Calls For National Living Wage To Be Scrapped
Around 5% of workers are currently paid the minimum wage, with the National Living Wage set to raise from £7.60 in 2017 to £9.02 by 2020
Calls have been made to scrap plans for the National Living Wage (NLW) as it’s suggested its implementation could lead to unemployment.
A report from the Adam Smith Institute says that as businesses will need to fund the wage increases themselves, there’s a possibility they’ll hire fewer workers, automate certain processes, rise consumer prices or outsource their work abroad to make up the costs.
If prices are increased, it’s argued that this will disproportionately affect the least well off in society as the cost of living will be increased.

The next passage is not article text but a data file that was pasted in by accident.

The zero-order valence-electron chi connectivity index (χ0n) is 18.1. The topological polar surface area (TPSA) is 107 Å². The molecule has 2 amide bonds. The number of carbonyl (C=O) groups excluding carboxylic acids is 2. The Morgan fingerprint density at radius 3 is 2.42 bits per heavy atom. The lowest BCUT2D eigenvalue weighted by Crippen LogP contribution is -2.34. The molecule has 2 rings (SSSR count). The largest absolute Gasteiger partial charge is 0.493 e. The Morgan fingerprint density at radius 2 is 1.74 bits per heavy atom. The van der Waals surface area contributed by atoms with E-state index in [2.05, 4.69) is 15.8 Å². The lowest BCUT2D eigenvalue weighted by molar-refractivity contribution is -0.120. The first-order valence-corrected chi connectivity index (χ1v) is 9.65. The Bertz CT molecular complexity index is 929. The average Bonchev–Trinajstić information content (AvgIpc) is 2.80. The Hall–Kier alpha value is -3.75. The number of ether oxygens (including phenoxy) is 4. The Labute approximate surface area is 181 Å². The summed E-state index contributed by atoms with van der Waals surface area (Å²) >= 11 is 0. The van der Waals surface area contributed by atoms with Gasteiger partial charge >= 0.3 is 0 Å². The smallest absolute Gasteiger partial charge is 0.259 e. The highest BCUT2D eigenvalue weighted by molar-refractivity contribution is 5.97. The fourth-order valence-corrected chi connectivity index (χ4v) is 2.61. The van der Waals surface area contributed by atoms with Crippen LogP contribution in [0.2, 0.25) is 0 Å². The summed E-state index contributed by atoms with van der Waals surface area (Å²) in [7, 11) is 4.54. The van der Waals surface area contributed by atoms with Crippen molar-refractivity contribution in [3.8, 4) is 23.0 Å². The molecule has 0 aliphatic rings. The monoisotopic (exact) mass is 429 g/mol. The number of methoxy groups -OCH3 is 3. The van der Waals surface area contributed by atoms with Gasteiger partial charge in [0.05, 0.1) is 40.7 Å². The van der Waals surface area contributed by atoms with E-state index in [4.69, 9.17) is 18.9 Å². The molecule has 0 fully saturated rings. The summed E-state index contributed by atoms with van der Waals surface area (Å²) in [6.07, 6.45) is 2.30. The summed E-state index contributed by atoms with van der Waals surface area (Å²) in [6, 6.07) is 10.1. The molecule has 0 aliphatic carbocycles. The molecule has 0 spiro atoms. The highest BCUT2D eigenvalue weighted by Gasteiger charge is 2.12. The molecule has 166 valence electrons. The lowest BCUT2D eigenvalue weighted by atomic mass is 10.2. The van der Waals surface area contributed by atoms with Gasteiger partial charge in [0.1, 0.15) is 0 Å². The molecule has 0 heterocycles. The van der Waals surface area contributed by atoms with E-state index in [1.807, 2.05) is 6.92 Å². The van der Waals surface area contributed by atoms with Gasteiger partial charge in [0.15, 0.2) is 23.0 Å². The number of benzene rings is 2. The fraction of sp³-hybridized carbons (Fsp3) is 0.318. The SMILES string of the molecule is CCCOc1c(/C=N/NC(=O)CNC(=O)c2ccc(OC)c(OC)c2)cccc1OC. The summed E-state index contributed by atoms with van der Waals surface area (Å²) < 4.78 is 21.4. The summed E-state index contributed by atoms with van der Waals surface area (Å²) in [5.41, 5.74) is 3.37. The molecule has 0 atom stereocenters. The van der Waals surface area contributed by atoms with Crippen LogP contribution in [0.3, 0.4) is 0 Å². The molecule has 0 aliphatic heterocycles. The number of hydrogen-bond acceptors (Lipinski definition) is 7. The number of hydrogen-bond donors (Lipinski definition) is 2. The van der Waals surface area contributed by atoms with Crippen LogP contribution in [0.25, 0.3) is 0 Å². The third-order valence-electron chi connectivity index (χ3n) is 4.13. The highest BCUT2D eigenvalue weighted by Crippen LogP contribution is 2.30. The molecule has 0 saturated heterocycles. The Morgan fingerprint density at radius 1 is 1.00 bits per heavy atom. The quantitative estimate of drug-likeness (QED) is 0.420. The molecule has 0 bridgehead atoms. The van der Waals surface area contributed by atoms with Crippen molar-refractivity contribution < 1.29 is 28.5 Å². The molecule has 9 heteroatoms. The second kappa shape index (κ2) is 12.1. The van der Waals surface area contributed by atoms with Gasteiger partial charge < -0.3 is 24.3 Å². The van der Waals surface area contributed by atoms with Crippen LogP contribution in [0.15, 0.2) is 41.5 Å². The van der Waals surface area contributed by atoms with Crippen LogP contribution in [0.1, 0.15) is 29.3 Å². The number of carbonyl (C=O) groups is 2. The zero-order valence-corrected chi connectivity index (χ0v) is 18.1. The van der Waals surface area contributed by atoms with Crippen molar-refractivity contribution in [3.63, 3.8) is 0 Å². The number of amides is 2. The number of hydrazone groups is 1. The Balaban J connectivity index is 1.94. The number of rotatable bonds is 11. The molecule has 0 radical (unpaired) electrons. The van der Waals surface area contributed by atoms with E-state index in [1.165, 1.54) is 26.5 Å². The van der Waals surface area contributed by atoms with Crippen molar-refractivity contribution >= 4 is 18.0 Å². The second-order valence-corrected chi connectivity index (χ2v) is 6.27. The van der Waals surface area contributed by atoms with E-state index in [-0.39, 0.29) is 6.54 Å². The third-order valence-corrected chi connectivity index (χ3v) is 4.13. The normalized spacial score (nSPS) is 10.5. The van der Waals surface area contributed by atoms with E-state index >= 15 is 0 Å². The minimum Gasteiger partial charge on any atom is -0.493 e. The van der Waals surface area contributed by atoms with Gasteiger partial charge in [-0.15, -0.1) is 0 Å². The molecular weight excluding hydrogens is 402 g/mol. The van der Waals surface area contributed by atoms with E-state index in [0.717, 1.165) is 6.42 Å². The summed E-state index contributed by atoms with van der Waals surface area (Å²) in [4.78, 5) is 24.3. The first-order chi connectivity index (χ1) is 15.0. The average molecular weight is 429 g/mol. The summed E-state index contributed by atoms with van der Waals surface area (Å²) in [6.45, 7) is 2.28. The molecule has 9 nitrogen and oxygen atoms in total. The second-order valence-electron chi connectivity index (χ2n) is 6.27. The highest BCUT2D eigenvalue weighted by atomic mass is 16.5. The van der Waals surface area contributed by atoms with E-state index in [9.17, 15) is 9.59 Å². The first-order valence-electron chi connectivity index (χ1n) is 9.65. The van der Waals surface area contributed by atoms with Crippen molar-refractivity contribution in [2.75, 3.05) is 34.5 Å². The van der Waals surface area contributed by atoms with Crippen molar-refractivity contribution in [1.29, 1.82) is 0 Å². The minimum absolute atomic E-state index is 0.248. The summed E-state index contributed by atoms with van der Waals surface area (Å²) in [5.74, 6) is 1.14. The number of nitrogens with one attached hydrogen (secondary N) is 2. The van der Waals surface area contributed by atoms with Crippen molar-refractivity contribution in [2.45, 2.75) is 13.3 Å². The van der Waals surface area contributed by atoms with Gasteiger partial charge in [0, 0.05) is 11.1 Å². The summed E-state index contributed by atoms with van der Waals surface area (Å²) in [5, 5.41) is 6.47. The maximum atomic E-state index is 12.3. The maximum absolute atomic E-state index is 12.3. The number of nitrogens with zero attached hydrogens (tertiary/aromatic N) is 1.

Around 5% of the UK workforce is currently paid the minimum wage, but this proportion is set to grow as the NLW rises from £7.50 in 2017 to £9.02 by 2020
Sam Bowman, executive director of the Adam Smith Institute and co-author of the paper, said:
“We need to do everything we can to raise the incomes of Britain’s worst off workers, but there is a huge danger that the National Living Wage will actually end up hurting them by reducing employment.
“There is an important difference between the National Minimum Wage and the Living Wage, in that the former is set by a panel of experts with a mandate to minimise the risk of job losses, but the Living Wage is set by politicians whose main interest is looking good on the Ten O’Clock News.
“That’s a recipe for disaster, and we believe that direct cash transfers like tax credits or a Negative Income Tax would be much less risky ways of helping people at the bottom than the National Living Wage.”